The big names in women's figure skating at the Sochi Olympics are Yuna Kim and Mao Asada. The best name might belong to the American champion, Gracie Gold.
It certainly will be the most memorable if she can match her moniker by standing atop the podium in a few weeks.
Gold won her first national championship in January in Boston with two superb programs. Working with Frank Carroll, who coached Evan Lysacek to the men's title four years ago, Gold has improved exponentially this season.
She will need to continue that rapid growth at the games, because defending champion Kim and silver medalist Asada are imposing opponents.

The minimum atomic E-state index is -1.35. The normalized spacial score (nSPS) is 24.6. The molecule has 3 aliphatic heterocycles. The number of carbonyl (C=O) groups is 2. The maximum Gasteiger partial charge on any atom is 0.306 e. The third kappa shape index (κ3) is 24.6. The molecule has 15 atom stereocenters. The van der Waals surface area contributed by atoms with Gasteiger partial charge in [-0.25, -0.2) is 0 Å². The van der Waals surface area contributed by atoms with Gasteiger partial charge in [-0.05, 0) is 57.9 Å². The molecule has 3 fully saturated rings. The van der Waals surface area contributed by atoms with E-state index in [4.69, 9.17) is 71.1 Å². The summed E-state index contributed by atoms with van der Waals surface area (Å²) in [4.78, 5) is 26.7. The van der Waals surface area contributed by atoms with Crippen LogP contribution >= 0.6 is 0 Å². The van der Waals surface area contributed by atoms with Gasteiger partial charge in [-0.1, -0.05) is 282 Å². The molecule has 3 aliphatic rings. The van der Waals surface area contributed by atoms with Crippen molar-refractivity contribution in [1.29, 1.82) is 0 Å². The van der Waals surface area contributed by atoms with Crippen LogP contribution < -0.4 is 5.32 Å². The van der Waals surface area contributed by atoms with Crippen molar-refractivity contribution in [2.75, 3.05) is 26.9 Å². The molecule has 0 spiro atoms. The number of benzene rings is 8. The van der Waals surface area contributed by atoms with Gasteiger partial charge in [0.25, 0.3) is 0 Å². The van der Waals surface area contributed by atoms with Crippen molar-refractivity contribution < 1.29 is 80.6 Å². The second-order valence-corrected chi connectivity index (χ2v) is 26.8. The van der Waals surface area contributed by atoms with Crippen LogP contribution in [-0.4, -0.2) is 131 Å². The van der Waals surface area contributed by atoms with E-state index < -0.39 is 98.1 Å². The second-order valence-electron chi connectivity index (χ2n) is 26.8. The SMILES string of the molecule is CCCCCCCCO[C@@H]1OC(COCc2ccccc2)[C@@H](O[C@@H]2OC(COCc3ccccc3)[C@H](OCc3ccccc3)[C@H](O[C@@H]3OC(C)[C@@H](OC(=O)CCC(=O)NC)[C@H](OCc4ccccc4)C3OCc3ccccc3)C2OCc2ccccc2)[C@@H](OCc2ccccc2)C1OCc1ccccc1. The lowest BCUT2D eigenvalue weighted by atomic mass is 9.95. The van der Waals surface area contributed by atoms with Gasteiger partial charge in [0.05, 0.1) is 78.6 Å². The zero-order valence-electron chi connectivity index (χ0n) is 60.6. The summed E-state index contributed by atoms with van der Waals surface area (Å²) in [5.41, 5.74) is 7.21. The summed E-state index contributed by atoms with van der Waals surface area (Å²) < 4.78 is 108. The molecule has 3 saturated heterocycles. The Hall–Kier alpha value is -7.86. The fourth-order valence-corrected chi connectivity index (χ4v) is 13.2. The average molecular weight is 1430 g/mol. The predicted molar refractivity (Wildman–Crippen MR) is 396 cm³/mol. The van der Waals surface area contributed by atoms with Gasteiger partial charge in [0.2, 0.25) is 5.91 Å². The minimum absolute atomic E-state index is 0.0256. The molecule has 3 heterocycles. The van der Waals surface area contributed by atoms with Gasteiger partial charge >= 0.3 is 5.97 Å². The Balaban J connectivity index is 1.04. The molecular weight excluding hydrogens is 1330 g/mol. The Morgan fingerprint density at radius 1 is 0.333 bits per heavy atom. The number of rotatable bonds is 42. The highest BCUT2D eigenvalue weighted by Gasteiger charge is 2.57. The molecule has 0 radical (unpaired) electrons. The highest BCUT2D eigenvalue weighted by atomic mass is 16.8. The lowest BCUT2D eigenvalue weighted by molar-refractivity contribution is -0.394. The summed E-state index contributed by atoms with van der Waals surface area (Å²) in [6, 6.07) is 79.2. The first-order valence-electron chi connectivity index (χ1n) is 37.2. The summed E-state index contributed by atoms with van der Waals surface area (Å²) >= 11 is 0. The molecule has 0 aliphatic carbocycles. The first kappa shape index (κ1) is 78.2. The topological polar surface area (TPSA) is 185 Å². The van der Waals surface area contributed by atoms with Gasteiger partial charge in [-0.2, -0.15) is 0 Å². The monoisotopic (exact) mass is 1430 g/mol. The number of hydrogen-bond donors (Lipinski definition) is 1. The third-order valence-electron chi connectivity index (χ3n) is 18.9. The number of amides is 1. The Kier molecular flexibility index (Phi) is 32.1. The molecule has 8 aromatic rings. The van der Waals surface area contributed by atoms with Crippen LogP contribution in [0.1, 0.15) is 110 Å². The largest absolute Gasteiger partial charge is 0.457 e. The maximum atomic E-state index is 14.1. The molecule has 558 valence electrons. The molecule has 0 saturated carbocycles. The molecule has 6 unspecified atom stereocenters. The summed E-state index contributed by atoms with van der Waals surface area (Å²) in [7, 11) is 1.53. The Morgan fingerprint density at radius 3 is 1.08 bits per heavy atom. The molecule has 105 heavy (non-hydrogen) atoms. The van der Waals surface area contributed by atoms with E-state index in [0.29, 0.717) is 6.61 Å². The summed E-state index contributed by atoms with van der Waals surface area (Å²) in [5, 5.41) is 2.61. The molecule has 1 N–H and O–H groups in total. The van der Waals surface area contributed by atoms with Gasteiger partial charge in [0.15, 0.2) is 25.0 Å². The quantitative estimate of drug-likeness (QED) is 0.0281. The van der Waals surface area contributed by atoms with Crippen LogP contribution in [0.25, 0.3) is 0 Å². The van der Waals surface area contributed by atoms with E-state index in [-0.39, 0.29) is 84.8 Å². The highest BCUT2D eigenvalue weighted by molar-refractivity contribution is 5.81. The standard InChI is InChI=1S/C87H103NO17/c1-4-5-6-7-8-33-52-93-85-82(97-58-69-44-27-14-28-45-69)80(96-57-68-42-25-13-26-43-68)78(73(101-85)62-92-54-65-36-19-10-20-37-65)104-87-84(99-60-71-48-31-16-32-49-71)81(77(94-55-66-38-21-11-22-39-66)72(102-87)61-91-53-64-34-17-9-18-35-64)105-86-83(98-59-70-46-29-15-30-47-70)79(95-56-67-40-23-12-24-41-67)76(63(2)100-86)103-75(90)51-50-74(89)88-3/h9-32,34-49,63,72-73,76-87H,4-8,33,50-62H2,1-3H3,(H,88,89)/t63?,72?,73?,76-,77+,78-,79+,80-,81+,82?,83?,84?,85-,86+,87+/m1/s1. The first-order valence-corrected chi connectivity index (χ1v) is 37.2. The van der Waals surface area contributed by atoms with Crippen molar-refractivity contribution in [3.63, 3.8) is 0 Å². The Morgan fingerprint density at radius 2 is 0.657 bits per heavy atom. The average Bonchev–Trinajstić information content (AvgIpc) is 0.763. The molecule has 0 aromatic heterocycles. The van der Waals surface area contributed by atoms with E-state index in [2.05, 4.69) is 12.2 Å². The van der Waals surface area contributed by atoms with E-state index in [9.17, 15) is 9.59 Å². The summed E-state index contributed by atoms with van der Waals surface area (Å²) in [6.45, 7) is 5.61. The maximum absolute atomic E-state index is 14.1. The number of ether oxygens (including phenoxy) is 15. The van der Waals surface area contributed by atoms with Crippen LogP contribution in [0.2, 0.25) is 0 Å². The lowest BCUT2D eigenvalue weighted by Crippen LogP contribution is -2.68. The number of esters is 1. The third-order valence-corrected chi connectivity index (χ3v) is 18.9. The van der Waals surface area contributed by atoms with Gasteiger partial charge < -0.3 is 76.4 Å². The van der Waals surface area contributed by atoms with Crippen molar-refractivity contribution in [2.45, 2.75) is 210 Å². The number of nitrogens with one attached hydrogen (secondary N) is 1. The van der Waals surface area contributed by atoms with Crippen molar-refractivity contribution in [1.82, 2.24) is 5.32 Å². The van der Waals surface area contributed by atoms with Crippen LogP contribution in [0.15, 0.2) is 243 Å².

"There are so many different variables, and the women's field is so good this year," the 18-year-old Gold said. "Yuna Kim and Asada and then all the new kids on the block.
"I think the U.S. definitely has a strong team for the team event, definitely a chance to medal, if not win. I definitely think in singles I have a chance to medal; so do a lot of people. Who is going to leave everything out on the ice? The Olympics is about, 'This is what I have, go ahead and beat it.'"
Gold gave everything she had at the national championships in edging 15-year-old Polina Edmunds and 2010 Olympic fourth-place finisher Mirai Nagasu. But Nagasu was left off the team for the top American skater, Ashley Wagner, who struggled in Boston but was given a spot because of her strong international record.
While Wagner reboots, Gold has taken over the spotlight. Unlike the days of Tonya and Nancy and its aftermath, when figure skating was front and center even in non-Olympic years, the sport rarely leaps into the limelight now. But with the Sochi Games about to kick off, people are paying attention to the lutz-and-loop crowd.